For the course on SEA, Riki Therivel very kindly allowed us to use her course content. Once all the course content was in place in the blog, we enabled the comment function to allow visitors to engage in discussion around the content, check for inaccuracies and add new information. Many visitors commented on how they would like to download the course materials. So we asked Oleg Butuzov to figure out how and now it is possible to download both static and dynamic versions of the course modules. After you have downloaded the materials, you are free to customize and localize as you see fit. Using a Creative Commons license facilitates this step.

We think that this is a unique and cost effective approach to developing courses. The exciting part about using Wordpress is that it is free, open source and has a large developer community. The important message from all of this is that building and sharing courses with limited resources is infinitely doable. It is quite easy to imagine a purpose built software package that makes the above steps even easier – just click a few buttons and you are done. You would then be free to focus on making sure that the content is rich and engaging.

Sometime soon we will provide a short tutorial on how to create the static and dynamic versions of the course modules, since that is the element that requires the greatest technical skill.

by Brendan Barrett on May 8, 2008 - Comments (012)  

Web site re-design part 2

web site v2 specIn this post, I want to talk about the technologies we used when redesigning our website and also how we were influenced by Web 2.0.
Technology
Technology played a large role in determining the style and function of the website. We are a small team here in Tokyo and everyone is expected to contribute to and make updates to the site. So it is essential that updating is easy and can be done for anywhere. We also needed to use a system that was open source so we could not only manage the cost but so that we would not be tied to a proprietary system. After more than a year of experience and testing of different types of systems, we decided on Wordpress as our platform. We chose Wordpress because of it’s flexibility and the availability of lots of plug-ins that allowed for extension beyond the standard installation features.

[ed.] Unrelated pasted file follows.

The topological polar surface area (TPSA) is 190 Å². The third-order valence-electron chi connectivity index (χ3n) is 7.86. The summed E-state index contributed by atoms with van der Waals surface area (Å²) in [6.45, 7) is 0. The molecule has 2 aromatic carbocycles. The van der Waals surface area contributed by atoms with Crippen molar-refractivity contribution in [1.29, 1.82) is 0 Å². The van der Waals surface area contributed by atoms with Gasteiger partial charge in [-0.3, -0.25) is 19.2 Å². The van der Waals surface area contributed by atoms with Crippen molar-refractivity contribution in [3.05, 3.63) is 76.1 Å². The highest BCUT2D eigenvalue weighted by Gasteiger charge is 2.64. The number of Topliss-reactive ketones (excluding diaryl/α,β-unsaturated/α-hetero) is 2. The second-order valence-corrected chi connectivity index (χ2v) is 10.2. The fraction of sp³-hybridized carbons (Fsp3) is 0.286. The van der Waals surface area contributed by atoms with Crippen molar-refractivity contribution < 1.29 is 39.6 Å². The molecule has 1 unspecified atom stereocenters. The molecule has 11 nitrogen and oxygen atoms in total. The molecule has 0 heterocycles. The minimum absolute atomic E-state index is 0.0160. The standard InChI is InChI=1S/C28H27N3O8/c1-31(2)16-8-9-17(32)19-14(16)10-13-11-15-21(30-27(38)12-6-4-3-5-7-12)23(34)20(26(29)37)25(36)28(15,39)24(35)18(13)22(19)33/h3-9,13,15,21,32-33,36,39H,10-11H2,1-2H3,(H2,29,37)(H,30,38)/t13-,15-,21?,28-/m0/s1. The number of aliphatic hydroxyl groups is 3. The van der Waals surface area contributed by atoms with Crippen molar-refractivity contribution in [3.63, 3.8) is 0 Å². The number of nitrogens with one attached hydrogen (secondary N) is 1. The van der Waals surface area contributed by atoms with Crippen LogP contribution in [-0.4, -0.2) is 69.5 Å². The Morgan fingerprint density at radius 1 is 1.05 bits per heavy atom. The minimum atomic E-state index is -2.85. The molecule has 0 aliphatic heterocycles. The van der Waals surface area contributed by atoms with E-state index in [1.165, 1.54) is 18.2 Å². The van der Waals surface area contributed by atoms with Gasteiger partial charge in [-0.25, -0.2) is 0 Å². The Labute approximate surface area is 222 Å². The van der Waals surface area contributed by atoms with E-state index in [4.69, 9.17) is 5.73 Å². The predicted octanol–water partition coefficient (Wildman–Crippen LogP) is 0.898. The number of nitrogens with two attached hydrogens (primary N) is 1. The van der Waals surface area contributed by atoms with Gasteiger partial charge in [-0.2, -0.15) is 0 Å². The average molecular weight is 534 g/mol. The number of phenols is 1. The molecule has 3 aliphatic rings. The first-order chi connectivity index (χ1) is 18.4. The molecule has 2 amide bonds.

Web 2.0
Our approach to building the new site was influenced by the idea that we should rely as much as possible on existing web services. For instance, our photos are managed via flickr. This not only impacted the way we upload photos to web site but also on our whole approach to taking and sharing photos. Now we can upload a photo to flickr, write a news item or story for our blog and post the story and image without the need for any assistance by any other team member. And this can be done from anywhere, including while traveling on mission.
We also chose Google Analytics to manage our web site statistics. This tool lets us set different goals to measure the success of different pages, check where in the world visitors are coming from and what kind of bandwidth, so we always have an accurate idea of what types of users are accessing our sites. This in turn helps us better tailor the site content to our visitors’ interests.
For most bloggers, these ideas are not new and this is not rocket science. However, for a UN organisation, this is quite a big step to take and is likely to have a major impact of the way we work. We have lots of other ideas on how to improve upon what we have done so far and we will be happy to share them in the future.

by sean on August 14, 2007 - Comments (00)  

Web site re-design part 1

web site v2 developemntIt is three years since our last major update of our website and we felt that it was time for a change in direction. In two installments, I would like to explain some of the thinking that went into redesign our web presence. Let me start by talking about the “why” and the “how” in this post.
Why?
The content on our old site did not accurately represent the name of the site – “Online Learning.” This meant that many visitors were dissatisfied and did not stay around long to explore. In addition, our content had grown stale. So one challenge was to redesign the site so as to make the content more relevant, targeted and easy to understand and as a result to increase our site traffic and exposure on the web.
How?
Our new site development coincided with an internal evaluation of our approach to work. Before we could design the new site we spent considerable time on the philosophy underpinning our work. We recognized that three components – “Build, Share, Collaborate”- represent the core of what we do here in the UNU Media Studio. Using this philosophy as a guide we were able to define our web site goals. Of course, there was debate as to what we should include in the site, how it should work but we all decided that if it didn’t fit with our new philosophy then it would not be included.
In the next post, I will talk about the technologies we used to build the site.

by sean on November 6, 2007 - Comments (02)